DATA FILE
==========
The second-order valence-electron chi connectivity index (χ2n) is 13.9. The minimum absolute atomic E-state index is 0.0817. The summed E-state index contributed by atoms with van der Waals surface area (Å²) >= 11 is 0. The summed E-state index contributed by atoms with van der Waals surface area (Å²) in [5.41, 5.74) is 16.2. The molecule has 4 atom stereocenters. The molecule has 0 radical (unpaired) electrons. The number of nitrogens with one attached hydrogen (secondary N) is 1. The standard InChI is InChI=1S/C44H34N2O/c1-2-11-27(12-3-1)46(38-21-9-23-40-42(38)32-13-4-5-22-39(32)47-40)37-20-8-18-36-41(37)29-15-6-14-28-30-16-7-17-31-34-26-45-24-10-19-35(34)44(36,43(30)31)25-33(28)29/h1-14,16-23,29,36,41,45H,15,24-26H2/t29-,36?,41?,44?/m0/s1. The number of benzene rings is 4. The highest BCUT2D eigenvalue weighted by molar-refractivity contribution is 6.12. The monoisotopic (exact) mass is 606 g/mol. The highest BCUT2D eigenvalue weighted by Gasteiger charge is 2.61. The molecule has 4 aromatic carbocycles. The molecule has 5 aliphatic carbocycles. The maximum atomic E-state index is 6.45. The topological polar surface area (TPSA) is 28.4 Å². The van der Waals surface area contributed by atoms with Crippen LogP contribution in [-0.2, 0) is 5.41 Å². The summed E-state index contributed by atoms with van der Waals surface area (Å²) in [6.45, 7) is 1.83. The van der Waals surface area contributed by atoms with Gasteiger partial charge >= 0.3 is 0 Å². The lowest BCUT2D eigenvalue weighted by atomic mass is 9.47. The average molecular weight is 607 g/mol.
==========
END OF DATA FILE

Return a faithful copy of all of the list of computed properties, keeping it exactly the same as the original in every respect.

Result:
The second-order valence-electron chi connectivity index (χ2n) is 13.9. The minimum absolute atomic E-state index is 0.0817. The summed E-state index contributed by atoms with van der Waals surface area (Å²) >= 11 is 0. The summed E-state index contributed by atoms with van der Waals surface area (Å²) in [5.41, 5.74) is 16.2. The molecule has 4 atom stereocenters. The molecule has 0 radical (unpaired) electrons. The number of nitrogens with one attached hydrogen (secondary N) is 1. The standard InChI is InChI=1S/C44H34N2O/c1-2-11-27(12-3-1)46(38-21-9-23-40-42(38)32-13-4-5-22-39(32)47-40)37-20-8-18-36-41(37)29-15-6-14-28-30-16-7-17-31-34-26-45-24-10-19-35(34)44(36,43(30)31)25-33(28)29/h1-14,16-23,29,36,41,45H,15,24-26H2/t29-,36?,41?,44?/m0/s1. The number of benzene rings is 4. The highest BCUT2D eigenvalue weighted by molar-refractivity contribution is 6.12. The monoisotopic (exact) mass is 606 g/mol. The highest BCUT2D eigenvalue weighted by Gasteiger charge is 2.61. The molecule has 4 aromatic carbocycles. The molecule has 5 aliphatic carbocycles. The maximum atomic E-state index is 6.45. The topological polar surface area (TPSA) is 28.4 Å². The van der Waals surface area contributed by atoms with Crippen LogP contribution in [-0.2, 0) is 5.41 Å². The summed E-state index contributed by atoms with van der Waals surface area (Å²) in [6.45, 7) is 1.83. The van der Waals surface area contributed by atoms with Gasteiger partial charge >= 0.3 is 0 Å². The lowest BCUT2D eigenvalue weighted by atomic mass is 9.47. The average molecular weight is 607 g/mol.